"Because Tom comes from an acting background, he had insights from a performance standpoint. There was a point in the final fight that was giving me a great deal of trouble on the day of filming. It’s where I’m wearing the Doctor Fate helmet and I have to do a spinning jump that knocks our heroes backwards and all over the place. I had to jump into the air, do a bit of a 360, then land and have my feet hit the ground as all the other actors are pulled back on wires. What was making it tough, again, was not being able to see and wearing a restrictive costume.
"It was a real timing issue and we screwed it up a couple of times. But then Tom came over to me and said, ‘It doesn’t really matter when your feet hit the ground. Just make sure that your arms shoot out and you act like you’ve hit the ground at the right time.’ That piece of advice, which he probably picked up from doing the series for nine years, made the difference. We did the next take, got it, and wrapped. So those little tips from Tom were invaluable."
We've heard before about how Tom likes to give actors the freedom to do their own take, and Wesley gives a wonderful example of that:
“Tom Welling was directing us and he just let me and Pam [Grier] run with it and gave us a lot of room to play with things. It’s not a big deal to those watching, but at the very end when Amanda pulls the gun on Icicle, the way it was originally written, my character withdrew and sort of cowered in the chair. Tom said, ‘I don’t think he’d do that. Wes, change it up. Do whatever you want, just add something,’ So we totally flipped things around and I leaned into the gun and said to Pam, ‘Come on, shoot me.’ And that’s what they ended up going with in the final cut, which was neat.”
The entire interview follows:
Smallville’s Wesley MacInnes – The Iceman Cometh
Longtime comic book fans will be more than familiar with the plethora of superheroes that have been created over the years within the pages of DC Comics. Along with these do-gooders have come several equally recognizable villains who have used their natural as well as manmade abilities to try to defeat our heroes. Most have failed, while a few have, unfortunately, triumphed. In the two-hour Smallville made-for-TV movie Absolute Justice, a cold-hearted baddie called Icicle (a.k.a. Cameron Mahkent) takes on Clark Kent and some of his super-powered allies as well as members of The Justice Society of America. Canadian-born actor Wesley MacInnes was cast to fill Icicle’s frosty shoes, although at first he was not quite sure what character he would be playing.
“Last October, my agent called me about an audition for Smallville, but it wasn’t specific, though, for Icicle,” notes the actor. “I think for this [ninth] season, what they [the show's producers] have been trying to do is bring in a lot of classic DC characters, and they’ve also tried to keep the identity of these new characters under wraps. So when I got the audition sides they were for someone named Troy Crawford, who was in no way related to Icicle.
“I went in and read for that part. I thought it went pretty well, but after two weeks passed and I didn’t hear anything I figured I didn’t get it. Then, however, I received a call from the show’s producers, who wanted to meet with me, so I went down to the Smallville offices in Vancouver and that’s when they told me, ‘OK, we’re giving you the part of Cameron, and he’s an albino villain with ice powers.’ I said, ‘But I didn’t audition for that,’ and they went on to tell me, ‘We changed all the characters for the audition.’ I think it was the same for Stargirl [Britt Irvin]and Hawkman [Michael Shanks].None of us read for the character that we ended up being cast in, and it turned out to be a pleasant surprise when we found out.”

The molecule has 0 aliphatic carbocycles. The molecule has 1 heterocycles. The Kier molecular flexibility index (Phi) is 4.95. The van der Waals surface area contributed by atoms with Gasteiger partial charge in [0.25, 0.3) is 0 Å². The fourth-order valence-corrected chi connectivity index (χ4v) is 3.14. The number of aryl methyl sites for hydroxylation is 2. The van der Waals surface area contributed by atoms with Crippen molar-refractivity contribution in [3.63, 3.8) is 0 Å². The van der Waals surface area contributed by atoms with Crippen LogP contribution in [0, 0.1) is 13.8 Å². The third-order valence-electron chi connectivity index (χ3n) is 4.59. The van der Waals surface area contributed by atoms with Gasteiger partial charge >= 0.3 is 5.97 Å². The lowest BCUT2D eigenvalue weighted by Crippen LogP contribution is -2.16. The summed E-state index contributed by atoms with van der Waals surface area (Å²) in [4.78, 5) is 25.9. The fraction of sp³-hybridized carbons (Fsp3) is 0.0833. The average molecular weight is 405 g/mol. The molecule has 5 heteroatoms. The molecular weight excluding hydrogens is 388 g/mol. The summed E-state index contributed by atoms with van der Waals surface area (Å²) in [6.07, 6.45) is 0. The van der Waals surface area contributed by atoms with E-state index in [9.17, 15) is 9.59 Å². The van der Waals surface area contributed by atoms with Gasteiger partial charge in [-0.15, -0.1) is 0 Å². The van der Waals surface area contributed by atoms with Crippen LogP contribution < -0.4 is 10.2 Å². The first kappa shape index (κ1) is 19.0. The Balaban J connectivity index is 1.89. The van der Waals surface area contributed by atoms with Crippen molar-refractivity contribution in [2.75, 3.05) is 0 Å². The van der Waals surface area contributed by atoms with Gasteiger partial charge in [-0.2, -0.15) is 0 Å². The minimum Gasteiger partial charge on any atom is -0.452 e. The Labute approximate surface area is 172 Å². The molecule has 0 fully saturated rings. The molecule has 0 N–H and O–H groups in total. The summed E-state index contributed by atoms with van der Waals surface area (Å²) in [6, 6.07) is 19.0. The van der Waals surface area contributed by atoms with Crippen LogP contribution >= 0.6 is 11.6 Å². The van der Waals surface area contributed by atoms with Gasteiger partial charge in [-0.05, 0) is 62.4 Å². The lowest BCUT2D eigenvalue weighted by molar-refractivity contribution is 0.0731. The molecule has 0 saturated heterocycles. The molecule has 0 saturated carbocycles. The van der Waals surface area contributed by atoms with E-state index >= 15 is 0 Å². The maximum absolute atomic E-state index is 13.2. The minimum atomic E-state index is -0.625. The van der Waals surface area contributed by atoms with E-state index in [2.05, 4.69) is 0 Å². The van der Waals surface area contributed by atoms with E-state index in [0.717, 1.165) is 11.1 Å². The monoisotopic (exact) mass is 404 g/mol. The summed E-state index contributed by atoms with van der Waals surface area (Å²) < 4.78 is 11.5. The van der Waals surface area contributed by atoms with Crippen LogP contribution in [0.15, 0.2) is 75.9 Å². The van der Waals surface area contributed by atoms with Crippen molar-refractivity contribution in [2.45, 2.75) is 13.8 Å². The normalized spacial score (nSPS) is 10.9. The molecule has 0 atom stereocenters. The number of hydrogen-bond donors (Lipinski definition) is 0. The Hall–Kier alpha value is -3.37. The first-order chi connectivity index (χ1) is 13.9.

Cameron Mahkent is the offspring of the original Icicle, European physicist Dr. Joar Mahkent, who, after creating a gun that could instantly freeze any moisture in the air, became an archenemy of the Green Lantern in the DC Comic books. The scientist’s constant use of his freeze gun eventually altered his genetic structure, allowing him to biologically pass on his freezing ability to his son. This power also resulted in Cameron’s skin developing its albino appearance. His character’s unusual looks coupled with his special abilities meant that MacInnes had to undergo a make-up process as well as some fight choreography training prior to going in front of the camera.
“I had a ball with the fight prep. That’s my kind of thing,” he enthuses. “They have a very talented group of [stunt] folks on Smallville and they took us through things piece by piece. We started off practicing with wooden poles, and then it got a little bit tougher when they gave us the actual props we would be working with on the day of filming. I was using this four-foot long icicle spear, which was really heavy, and Britt Irvin as well as her stunt double used this long Stargirl staff with a glowing crystal on the end of it. If you happened to hit the crystal during a fight sequence it would fly off the end of the staff and we’d have to stop filming while they stuck it back on,” jokes MacInnes.
“As for the make-up, that was the most extensive [make-up] process I’d ever been through. My first day there, they told me that they had to bleach my hair, which was fine. Then the episode kept expanding from one, to two, and finally to a TV movie. So I went through 11 rounds of bleaching, and during the last two weeks of shooting some of my hair started falling out. Fortunately, after we wrapped, it all grew back,” says the actor with a chuckle. “When it comes to the albino look, they [the make-up department] put a couple of layers of this sort of paste on my face, followed by a few layers of paint which was airbrushed on in order to give my skin a sparkle-like look. I also wore contact lenses to change the color of my eyes.”